In 1980, following the success of Trevor Nunn's Nicholas Nickleby, Campbell caused the director some embarrassment by sending out a series of spoof letters announcing that the RSC would be changing its name to the Royal Dickens Company. In 2001, Campbell gave a lecture at the ICA called "If I Ruled the National Theatre", in effect a staged job application, in which he complained that the National had failed to reflect the true genius of British theatre, exemplified by heroes of Campbell's such as Ken Dodd and Max Miller.
Despite his committed anti-establishment stance, the establishment continued to court him: in the early 1990s, when the National was having a success with the Hare Trilogy, David Hare's plays about contemporary Britain, Campbell came on board with his own "Bald Trilogy" – three long, digressive monologues (Recollections of a Furtive Nudist, Pigspurt and Jamais Vu, all 1993) inspired by Charles Fort, after whom the Fortean Times is named, and his belief that everything is connected: hence, Campbell explained, Fort never used any punctuation but a dash, believing that a full stop is either a mistake or a dash heading straight at you.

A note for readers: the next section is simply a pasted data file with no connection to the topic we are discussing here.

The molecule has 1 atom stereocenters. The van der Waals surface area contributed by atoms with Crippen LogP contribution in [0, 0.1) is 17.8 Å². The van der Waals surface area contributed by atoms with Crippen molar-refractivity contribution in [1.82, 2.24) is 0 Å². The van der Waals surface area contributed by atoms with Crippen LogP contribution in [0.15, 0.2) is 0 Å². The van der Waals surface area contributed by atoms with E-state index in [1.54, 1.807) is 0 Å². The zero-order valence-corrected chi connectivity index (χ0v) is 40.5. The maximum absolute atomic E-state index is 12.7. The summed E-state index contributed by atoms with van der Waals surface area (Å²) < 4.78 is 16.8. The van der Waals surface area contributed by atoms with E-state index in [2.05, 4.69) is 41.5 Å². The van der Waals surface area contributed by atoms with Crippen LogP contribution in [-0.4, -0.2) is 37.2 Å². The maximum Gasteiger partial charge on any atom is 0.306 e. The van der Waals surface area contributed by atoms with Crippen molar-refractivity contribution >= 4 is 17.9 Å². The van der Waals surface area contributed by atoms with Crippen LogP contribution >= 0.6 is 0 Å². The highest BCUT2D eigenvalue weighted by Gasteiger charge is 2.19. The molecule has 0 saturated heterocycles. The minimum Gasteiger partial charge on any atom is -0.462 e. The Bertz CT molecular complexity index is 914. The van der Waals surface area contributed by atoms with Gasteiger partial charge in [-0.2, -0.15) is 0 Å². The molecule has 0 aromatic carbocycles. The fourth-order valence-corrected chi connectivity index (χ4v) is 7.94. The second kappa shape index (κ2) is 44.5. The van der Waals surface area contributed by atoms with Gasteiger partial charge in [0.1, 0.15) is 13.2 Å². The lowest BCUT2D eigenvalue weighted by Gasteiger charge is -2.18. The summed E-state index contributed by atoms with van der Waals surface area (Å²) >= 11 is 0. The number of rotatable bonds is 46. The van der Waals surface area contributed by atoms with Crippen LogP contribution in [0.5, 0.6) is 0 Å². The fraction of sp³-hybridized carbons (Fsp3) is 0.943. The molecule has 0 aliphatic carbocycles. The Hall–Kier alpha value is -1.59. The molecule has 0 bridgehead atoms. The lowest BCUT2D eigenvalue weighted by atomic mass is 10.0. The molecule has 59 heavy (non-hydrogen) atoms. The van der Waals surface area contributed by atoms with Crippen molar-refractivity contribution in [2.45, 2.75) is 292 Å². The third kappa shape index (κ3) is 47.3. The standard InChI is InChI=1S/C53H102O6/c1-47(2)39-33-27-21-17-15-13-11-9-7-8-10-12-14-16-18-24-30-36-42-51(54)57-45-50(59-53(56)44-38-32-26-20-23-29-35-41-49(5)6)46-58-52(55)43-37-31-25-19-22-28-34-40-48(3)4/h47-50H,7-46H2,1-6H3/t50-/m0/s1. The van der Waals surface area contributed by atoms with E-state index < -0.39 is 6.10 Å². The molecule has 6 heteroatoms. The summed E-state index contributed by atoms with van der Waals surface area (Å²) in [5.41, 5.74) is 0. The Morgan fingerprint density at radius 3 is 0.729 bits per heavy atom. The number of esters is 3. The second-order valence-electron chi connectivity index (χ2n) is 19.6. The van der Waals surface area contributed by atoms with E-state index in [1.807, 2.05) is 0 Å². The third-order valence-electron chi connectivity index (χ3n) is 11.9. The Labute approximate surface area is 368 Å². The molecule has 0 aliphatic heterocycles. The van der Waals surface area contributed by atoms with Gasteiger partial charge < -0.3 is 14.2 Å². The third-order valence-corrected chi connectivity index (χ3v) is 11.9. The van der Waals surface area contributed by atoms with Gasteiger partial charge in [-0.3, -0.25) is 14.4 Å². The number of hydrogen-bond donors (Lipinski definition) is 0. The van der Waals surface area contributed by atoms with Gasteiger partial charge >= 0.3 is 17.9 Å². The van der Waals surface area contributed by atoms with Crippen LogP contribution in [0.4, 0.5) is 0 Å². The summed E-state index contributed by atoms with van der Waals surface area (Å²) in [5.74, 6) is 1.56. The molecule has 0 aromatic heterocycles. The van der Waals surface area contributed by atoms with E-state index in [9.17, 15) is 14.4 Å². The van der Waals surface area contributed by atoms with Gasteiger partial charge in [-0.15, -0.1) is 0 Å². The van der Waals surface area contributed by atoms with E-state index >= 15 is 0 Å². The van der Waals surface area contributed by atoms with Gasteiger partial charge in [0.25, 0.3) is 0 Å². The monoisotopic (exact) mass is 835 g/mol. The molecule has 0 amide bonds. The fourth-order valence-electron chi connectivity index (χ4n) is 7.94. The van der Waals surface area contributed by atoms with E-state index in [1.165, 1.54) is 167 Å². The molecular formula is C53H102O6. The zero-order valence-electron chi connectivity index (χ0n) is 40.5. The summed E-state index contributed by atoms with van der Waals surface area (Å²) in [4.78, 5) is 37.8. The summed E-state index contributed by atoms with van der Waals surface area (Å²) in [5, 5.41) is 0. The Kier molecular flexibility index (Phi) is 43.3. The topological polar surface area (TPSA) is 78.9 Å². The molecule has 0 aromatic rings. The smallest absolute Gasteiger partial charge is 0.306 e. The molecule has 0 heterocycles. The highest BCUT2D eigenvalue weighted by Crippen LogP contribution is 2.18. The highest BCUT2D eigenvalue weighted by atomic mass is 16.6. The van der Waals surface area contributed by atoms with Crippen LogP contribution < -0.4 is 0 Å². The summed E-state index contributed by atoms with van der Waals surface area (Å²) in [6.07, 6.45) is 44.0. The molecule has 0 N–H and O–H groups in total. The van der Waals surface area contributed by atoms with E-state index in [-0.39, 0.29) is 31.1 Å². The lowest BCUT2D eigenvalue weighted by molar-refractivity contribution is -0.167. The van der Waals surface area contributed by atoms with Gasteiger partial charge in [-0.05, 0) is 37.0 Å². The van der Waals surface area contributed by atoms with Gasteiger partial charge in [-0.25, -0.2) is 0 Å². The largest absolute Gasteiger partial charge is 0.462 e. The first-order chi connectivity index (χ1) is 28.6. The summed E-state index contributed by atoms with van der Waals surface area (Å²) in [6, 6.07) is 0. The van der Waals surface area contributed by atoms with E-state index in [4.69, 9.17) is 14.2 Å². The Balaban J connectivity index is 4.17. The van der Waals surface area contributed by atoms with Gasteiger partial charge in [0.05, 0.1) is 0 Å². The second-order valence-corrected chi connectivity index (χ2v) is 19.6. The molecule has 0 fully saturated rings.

Other monologues followed, including Mystery Bruises (1994) at the Almeida, and his History of Comedy Part 1: Ventriloquism (2000), at the National again, became his trademark. They covered an extraordinary range of subjects: pidgin English, ventriloquism, Umberto Eco, conspiracy theories, the Duke of Edinburgh, the harmful physical effects of televisions. . . They were generally long, enthusiastic, sometimes repetitive or tedious, more often astoundingly hilarious.
My own slight acquaintance with Ken Campbell dated from around 1989, when I saw an early version of Furtive Nudist at a basement theatre in Camden: in the interval, he invited the audience over the road to the pub, where he showed off photographic evidence of some of the improbable claims he had made. I left convinced he was a genius.